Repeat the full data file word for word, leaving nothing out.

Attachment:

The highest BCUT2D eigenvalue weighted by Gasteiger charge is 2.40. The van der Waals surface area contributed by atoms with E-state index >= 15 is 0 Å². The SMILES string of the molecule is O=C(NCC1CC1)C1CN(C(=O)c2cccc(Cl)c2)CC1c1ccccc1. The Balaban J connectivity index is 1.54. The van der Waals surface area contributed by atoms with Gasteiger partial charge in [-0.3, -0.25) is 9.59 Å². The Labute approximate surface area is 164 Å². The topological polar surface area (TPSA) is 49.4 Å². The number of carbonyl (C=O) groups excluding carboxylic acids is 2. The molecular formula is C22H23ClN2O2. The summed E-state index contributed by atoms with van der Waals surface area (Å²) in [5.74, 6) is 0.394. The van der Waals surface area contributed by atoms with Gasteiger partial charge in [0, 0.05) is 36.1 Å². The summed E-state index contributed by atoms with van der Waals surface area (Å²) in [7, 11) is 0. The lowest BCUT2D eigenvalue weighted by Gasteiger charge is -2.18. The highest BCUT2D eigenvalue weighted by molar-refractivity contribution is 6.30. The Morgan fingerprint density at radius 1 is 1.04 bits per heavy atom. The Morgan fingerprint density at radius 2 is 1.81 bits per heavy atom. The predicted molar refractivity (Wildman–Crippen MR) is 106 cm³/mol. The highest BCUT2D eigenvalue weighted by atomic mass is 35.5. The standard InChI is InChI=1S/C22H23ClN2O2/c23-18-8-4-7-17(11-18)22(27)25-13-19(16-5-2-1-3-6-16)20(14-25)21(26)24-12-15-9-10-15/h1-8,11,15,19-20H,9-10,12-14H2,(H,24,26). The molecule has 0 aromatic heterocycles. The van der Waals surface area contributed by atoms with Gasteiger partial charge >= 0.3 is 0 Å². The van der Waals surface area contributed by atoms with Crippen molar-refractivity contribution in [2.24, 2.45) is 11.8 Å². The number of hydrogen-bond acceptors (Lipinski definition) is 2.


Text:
The highest BCUT2D eigenvalue weighted by Gasteiger charge is 2.40. The van der Waals surface area contributed by atoms with E-state index >= 15 is 0 Å². The SMILES string of the molecule is O=C(NCC1CC1)C1CN(C(=O)c2cccc(Cl)c2)CC1c1ccccc1. The Balaban J connectivity index is 1.54. The van der Waals surface area contributed by atoms with Gasteiger partial charge in [-0.3, -0.25) is 9.59 Å². The Labute approximate surface area is 164 Å². The topological polar surface area (TPSA) is 49.4 Å². The number of carbonyl (C=O) groups excluding carboxylic acids is 2. The molecular formula is C22H23ClN2O2. The summed E-state index contributed by atoms with van der Waals surface area (Å²) in [5.74, 6) is 0.394. The van der Waals surface area contributed by atoms with Gasteiger partial charge in [0, 0.05) is 36.1 Å². The summed E-state index contributed by atoms with van der Waals surface area (Å²) in [7, 11) is 0. The lowest BCUT2D eigenvalue weighted by Gasteiger charge is -2.18. The highest BCUT2D eigenvalue weighted by molar-refractivity contribution is 6.30. The Morgan fingerprint density at radius 1 is 1.04 bits per heavy atom. The Morgan fingerprint density at radius 2 is 1.81 bits per heavy atom. The predicted molar refractivity (Wildman–Crippen MR) is 106 cm³/mol. The highest BCUT2D eigenvalue weighted by atomic mass is 35.5. The standard InChI is InChI=1S/C22H23ClN2O2/c23-18-8-4-7-17(11-18)22(27)25-13-19(16-5-2-1-3-6-16)20(14-25)21(26)24-12-15-9-10-15/h1-8,11,15,19-20H,9-10,12-14H2,(H,24,26). The molecule has 0 aromatic heterocycles. The van der Waals surface area contributed by atoms with Gasteiger partial charge >= 0.3 is 0 Å². The van der Waals surface area contributed by atoms with Crippen molar-refractivity contribution in [2.24, 2.45) is 11.8 Å². The number of hydrogen-bond acceptors (Lipinski definition) is 2.